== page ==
Monday, January 31, 2011

The Pursuit of Happiness

Americans want to be happy. We consider it an attribute when a person does whatever is necessary in order to achieve happiness. We even make movies about it.

For most of us, it is our life goal – to live and die happy. And just to clarify, to be happy means to be pleased, delighted, glad, content, joyful, or feeling pleasure.

I would argue that the qualifications for happiness change with time periods and culture. Sure, we’re all unique and to some extent happiness is subjective, but no one is that unique and most of us are products of our culture and generation to some extent at least.

Let’s say you had lived during the 18th century when it was not uncommon for young children to die from common illnesses. In that case, you probably would have been pretty happy if you got to the end of your life and all your children were still alive. Or if you lived in a time period where the average lifespan was 50, you would be happy to live to be 55. Or if you lived in a country where people regularly starve to death, a bag of rice or beans or cans of tuna would make you happy.

In the modern, Western world, we take all those things – food, living to 55, children making it to adulthood - for granted.

So what makes us happy now? Success? Education? Apple products? Physical attractiveness? Money? Power? Sex? Fame?

How do we determine what makes up happy? And how do we determine what is enough to make up happy?

I read an article recently where the wife of a very wealthy businessman was in the process of divorcing this man and she was talking about how she was going to have to live on a strict budget for the next few years and about how she was struggling to live on “just $20,000 a month”.

That’s not much less than I make in a year.

Do I need more than $20,000 a month to be happy? Does anyone?

As a Christian what should be my qualifications for happiness? My culture’s? My friends’? My family’s? Are there basic things that make every human happy regardless of time period or culture?

In the Bible, Proverbs seems to say that having other people to share life with, having a family, having a job, and having health and food to eat will make a person happy on this earth. But the Bible also seems to say that if you have those things you should praise God because you are not entitled to those things.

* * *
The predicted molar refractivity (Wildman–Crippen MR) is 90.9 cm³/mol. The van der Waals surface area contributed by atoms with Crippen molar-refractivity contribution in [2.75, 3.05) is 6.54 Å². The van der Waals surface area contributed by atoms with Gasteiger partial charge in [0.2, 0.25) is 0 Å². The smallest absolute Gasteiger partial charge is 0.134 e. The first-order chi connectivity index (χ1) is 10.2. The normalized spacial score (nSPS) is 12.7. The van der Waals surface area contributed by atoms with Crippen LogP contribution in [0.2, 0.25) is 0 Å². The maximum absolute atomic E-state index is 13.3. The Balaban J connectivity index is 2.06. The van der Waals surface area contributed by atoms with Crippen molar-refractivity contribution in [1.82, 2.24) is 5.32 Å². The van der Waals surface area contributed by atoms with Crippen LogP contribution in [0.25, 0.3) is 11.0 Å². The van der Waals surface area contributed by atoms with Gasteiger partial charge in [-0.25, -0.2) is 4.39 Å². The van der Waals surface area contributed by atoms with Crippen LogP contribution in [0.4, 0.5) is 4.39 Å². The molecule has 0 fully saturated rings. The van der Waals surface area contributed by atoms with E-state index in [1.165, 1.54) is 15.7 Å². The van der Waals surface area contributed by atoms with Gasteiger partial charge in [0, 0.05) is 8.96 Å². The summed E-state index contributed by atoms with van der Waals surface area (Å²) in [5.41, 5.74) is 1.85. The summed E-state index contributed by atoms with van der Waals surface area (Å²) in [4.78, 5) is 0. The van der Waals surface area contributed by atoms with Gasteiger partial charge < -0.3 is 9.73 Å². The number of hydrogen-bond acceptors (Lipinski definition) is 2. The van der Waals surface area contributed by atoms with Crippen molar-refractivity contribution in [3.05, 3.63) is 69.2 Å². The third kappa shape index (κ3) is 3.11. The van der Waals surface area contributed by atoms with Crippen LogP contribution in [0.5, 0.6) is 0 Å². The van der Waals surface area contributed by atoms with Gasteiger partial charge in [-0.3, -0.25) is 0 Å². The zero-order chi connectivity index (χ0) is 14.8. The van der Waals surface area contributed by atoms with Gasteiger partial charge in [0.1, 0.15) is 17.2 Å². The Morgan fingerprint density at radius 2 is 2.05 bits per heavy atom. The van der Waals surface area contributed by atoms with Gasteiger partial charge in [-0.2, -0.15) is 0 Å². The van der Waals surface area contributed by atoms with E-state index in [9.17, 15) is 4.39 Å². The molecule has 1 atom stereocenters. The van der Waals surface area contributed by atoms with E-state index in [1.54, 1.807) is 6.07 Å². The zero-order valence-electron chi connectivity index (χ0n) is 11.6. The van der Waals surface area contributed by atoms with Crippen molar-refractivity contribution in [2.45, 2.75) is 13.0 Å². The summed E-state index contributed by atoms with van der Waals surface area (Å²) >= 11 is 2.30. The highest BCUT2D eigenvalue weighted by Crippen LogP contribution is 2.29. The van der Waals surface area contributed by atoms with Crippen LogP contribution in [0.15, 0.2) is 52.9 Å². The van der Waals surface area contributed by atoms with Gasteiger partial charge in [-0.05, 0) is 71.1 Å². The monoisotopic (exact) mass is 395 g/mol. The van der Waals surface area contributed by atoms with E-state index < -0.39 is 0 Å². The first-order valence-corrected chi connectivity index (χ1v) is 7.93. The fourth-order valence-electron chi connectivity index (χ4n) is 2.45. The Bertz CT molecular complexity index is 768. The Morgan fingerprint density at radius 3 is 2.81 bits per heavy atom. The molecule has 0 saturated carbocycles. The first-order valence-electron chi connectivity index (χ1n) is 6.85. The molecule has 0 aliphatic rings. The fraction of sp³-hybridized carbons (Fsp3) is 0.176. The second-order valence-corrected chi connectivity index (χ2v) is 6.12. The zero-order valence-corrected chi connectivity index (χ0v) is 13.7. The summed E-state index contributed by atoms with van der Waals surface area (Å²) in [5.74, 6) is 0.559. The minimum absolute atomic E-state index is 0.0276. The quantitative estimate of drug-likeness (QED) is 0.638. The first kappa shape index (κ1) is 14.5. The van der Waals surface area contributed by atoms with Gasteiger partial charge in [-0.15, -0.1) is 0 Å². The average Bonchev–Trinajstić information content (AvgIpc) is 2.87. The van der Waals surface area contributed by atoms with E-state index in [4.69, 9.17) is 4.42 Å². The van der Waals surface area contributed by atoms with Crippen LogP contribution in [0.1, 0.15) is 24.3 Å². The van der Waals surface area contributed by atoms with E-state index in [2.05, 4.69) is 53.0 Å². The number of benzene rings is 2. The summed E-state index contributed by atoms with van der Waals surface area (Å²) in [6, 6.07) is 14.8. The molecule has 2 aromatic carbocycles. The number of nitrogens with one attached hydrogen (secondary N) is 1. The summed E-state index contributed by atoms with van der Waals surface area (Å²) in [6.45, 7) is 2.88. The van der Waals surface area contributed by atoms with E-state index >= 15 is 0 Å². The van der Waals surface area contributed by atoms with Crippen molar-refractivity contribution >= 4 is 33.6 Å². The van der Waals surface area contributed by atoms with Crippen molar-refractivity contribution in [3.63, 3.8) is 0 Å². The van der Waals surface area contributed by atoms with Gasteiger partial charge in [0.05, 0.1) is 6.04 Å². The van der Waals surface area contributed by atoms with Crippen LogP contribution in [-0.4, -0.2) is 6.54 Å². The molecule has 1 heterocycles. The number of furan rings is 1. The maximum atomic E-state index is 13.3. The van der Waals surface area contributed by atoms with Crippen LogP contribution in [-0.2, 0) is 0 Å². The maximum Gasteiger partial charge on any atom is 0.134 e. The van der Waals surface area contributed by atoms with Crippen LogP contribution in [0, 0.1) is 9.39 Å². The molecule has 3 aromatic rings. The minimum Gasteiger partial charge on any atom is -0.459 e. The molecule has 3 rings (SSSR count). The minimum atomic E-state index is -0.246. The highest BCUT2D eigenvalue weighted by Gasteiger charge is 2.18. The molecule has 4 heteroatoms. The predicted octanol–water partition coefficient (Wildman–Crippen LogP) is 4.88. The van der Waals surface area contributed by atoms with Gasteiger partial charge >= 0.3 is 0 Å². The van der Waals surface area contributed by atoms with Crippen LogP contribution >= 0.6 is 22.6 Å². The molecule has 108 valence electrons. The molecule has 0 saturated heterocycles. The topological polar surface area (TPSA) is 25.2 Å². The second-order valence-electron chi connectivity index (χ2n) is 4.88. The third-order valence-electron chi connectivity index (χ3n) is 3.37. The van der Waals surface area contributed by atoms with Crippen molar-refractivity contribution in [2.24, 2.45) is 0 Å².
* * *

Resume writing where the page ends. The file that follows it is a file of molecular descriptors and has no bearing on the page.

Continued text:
When times are good, be happy;
But when times are bad, consider this:
God has made the one
as well as the other.
Ecclesiastes 7:14 ESV

And maybe that’s the problem and by “the problem”, I mean my problem. I have no right to claim that I deserve anything. I deserve no good thing. It is only by God’s grace that I have the good things that I have.

This is what I believe, but this is not always how I feel. I’m an American and I’ve absorbed the cultural belief that I’ve worked hard, I’ve done the right thing, and I deserve the good things that I want in life.

And you know what’s weird, if you asked me to make you a list of the things I thought I needed to be happy, I don’t currently have many of those things…but I’m happy. Isn’t that strange? I don’t have many of the things that I truly want, my “dreams” haven’t come true, and I’m not really living the American Dream, but I am pleased, delighted, glad, content, and joyful.

I think it’s like this: last night I visited a church in Portland called Door of Hope and at one point the pastor talked about how his “dreams” had not come true because Jesus had come into his life and show him that his true dream was Jesus Christ Himself.

It’s true – all the money, power, and good looks in the world won’t make you truly happy…and even if it does…it will only be for a time…and you can’t take it with you. Earthly happiness can be a blessing and I hope and pray for earthly blessings and happiness. But happiness found in a life surrendered to Jesus is eternal and honestly, better than you might be imagining right now.

These are just my rambling thoughts on happiness. Welcome to my brain.

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